Lower School Families collect supplies and pack bags for Mott Haven Fridge

Service learning at Riverdale encompasses numerous community-based projects and local organizations, and even our youngest students – those in Pre K through grade 5 – are involved in hands-on grassroots activities both on and off campus. Whether it’s a book drive, a river clean-up day, or a meal-prep project, students of every grade at Lower School have the opportunity to make an impact.

All of these activities are grounded in learning objectives for Riverdale students. These objectives can include the development of agency, of empathy, and, ultimately, of purpose. For example, as Natasha Schmemann, Assistant Head of Lower School (PreK-2), explains, “When you embed something in purpose, the buy-in is greater on the part of the student, and the reason for a student wanting to participate becomes more meaningful. Even for our youngest students, purpose gives learning that additional traction; it becomes memorable and has the power of impact.”

Service learning is a long-established part of Lower School culture, says Erin Constabile, a 30-year teacher at Riverdale. “Service learning and stewardship are closely tied to our curriculum and are a tradition at Lower School.”

Lower School students decorate bags and ornaments for Mott Haven Fridge

Parents and families can play an active role in service learning projects, too. According to Lynn Bakst P’30, P’32, one of three Parents Association service learning co-chairs at the Lower School, their committee began with a brainstorming session early in the year to find out what organizations and causes were particularly important to families. Several were identified and contacted, and projects were organized that children of all ages could participate in. 

Sustainability and environmental stewardship are important themes for learning on the River Campus, and several of the opportunities for involvement included environmental themes. Just recently, says Lynn, “We had massive participation in the Riverkeeper Sweep: day of service. We had 75 families participate. We were assigned a portion of the JFK Marina in Yonkers, and the kids were able to remove 372 pounds of trash from a fairly small area along the Hudson. We discussed how we were able to prevent all that trash going into the river and that many other volunteers were doing the same thing on the same day.”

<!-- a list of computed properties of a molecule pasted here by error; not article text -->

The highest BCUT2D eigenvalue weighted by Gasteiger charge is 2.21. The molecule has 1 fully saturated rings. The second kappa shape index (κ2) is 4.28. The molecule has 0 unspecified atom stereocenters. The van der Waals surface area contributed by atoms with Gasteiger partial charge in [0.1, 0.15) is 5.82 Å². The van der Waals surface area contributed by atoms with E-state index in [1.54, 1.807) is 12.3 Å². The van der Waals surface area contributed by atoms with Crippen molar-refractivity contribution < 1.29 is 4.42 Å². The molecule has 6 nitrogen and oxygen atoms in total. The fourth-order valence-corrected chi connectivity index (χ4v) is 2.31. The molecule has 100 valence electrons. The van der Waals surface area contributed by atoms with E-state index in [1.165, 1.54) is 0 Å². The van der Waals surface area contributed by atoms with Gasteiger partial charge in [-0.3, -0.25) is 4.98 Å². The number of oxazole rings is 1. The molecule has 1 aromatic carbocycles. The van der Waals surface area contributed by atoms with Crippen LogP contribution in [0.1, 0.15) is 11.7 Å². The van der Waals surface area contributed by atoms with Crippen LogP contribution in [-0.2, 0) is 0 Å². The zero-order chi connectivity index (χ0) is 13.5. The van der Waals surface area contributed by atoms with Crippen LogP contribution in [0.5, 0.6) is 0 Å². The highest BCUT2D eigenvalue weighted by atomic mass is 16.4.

Lower School families collect trash at the JFK Marina in Yonkers as part of the 12th annual Riverkeeper Sweep

Many of our River Campus students love books, and a book drive is an important part of our school year. This year, the recipient was Project Cicero, an organization that collects book donations on behalf of New York public schools. “We had many boxes of books donated by our families and students, and then teachers from local schools could pick them up for their school libraries and classrooms,” says Lynn.

Lower School students take a break from collecting trash at the Riverkeeper Sweep

One Saturday, partnering with Bronx-based Grassroots Grocery, students and families made several lunches and packed produce that would have otherwise gone to waste. Then, they took the groceries and lunches to community centers for distribution. “This is an opportunity for children to learn about food scarcity and insecurity,” said Lynn.

Another service learning project involved partnering with God’s Love We Deliver, based in Soho – an organization that prepares thousands of meals every week for New Yorkers who are suffering from severe and chronic illness. Students and families packed meals and then created cards to accompany the deliveries, including birthday cards.“This was very meaningful for students since birthdays for children are such a big deal,” says Lynn.

Riverdale’s mission involves preparing students to “change our world for the good,” and with service learning projects designed for learners at every grade level, Riverdale students come to understand that this is not a mission they must wait to pursue. It’s possible for every person to make a positive difference in our environment, in our communities, and in the lives of others, even in our youngest years.